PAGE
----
A Retrospective Cohort Study of Patients with Type 2 Diabetes in China: Associations of Hypoglycemia with Health Care Resource Utilization and Associated Costs

  • Yingping Yi
  • Yawei Li
  • Anran Hou
  • Yanqiu Ge
  • Yuan Xu
  • Gang Xiong
  • Xinlei Yang
  • Stephanie Ann Acevedo
  • Lizheng Shi
  • Hua Xu
Open Access
Original Research

Abstract

Introduction

This study aimed to examine the associations of hypoglycemia with health care resource utilization (HCRU) and health care costs among patients with type 2 diabetes mellitus (T2DM) in China.

Methods

This retrospective cohort study was conducted with 23,680 T2DM patients >18 years old who visited the Second Affiliated Hospital of Nanchang University between 1 January 2011 and 31 December 2015. Univariate descriptive statistics were used to relate the HCRU and associated costs to patient characteristics, and regression analysis was used to examine the association between hypoglycemia and HCRU, controlling for other confounding factors.

Results

In the T2DM patients with or without insulin treatment, when compared with nonhypoglycemic patients, hypoglycemia was associated with more medical visits (all T2DM patients 19.48 vs. 10.46, insulin users 23.45 vs. 14.12) and higher diabetes-related medical costs (all T2DM patients ¥5187.54 vs. ¥3525.00, insulin users ¥6948.84 vs. ¥3401.15) and medication costs (T2DM patients ¥1349.40 vs. ¥641.92, insulin users: ¥1363.87 vs. ¥853.96). Controlling for age, gender, and Charlson comorbidity index (CCI) score, hypoglycemia and insulin intake were associated with greater health care resource utilization. As compared to nonhypoglycemic patients, hypoglycemic T2DM patients and those on insulin therapy performed more outpatient visits (proportions of hypoglycemic vs nonhypoglycemic T2DM patients performing 3+ visits: 72.69% vs. 65.49%; proportions of hypoglycemic vs nonhypoglycemic patients on insulin therapy performing 3+ visits: 78.26% vs. 71.73%) and were hospitalized more often (proportions of hypoglycemic vs nonhypoglycemic T2DM patients with 3+ admissions 75.90% vs. 50.24%; proportions of hypoglycemic vs nonhypoglycemic patients on insulin therapy with 3+ admissions: 83.19% vs. 58.51%).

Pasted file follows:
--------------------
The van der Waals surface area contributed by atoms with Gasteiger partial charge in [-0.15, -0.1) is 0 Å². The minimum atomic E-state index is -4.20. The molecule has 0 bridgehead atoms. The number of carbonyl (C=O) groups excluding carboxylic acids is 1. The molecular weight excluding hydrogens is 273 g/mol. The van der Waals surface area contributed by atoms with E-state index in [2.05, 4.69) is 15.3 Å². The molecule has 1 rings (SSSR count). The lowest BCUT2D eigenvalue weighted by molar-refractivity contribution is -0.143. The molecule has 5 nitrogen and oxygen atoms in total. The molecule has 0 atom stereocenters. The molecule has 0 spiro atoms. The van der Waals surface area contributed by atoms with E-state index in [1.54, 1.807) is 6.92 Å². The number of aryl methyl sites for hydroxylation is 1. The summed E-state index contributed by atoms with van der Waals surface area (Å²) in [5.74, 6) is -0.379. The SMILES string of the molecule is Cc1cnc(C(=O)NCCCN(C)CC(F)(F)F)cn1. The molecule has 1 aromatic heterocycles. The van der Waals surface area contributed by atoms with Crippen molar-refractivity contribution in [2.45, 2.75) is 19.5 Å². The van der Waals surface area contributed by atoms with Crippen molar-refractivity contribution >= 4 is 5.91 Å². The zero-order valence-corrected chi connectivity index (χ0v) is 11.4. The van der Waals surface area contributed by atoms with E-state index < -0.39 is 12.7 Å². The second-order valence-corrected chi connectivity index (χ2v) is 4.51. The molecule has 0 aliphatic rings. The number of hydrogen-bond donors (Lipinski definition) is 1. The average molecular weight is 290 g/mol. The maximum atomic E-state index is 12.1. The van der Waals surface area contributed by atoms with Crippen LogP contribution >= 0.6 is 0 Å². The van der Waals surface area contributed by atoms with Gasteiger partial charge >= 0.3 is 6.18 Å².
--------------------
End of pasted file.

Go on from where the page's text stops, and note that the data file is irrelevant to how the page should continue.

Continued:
Conclusion

Hypoglycemia in diabetes patients was associated with increased healthcare resource utilization and health-related expenditure, especially for patients on insulin treatment. Insulin treatment regimens should be more individualized and account for hypoglycemia risk.

Keywords

Diabetes Healthcare cost Healthcare utilization Hypoglycemia 

Introduction

Diabetes is currently one of the biggest public health issues worldwide. The World Health Organization states that the prevalence of diabetes has risen continuously from a total of 108 million (4.7%) globally in 1980 to around four times that number (8.5%) in 2014. China, which has the world’s largest population and is undergoing sustained economic growth, is currently facing a serious diabetes epidemic: nearly 12% (114 million) of Chinese adults are diabetic (Dr. Margaret Chan at the 47th Meeting of the National Academy of Medicine, 2016). Adults living with diabetes suffer from a long-term economic burden and are at high risk of blindness, kidney failure, lower limb amputation, and several other long-term consequences that impact significantly on their quality of life [1].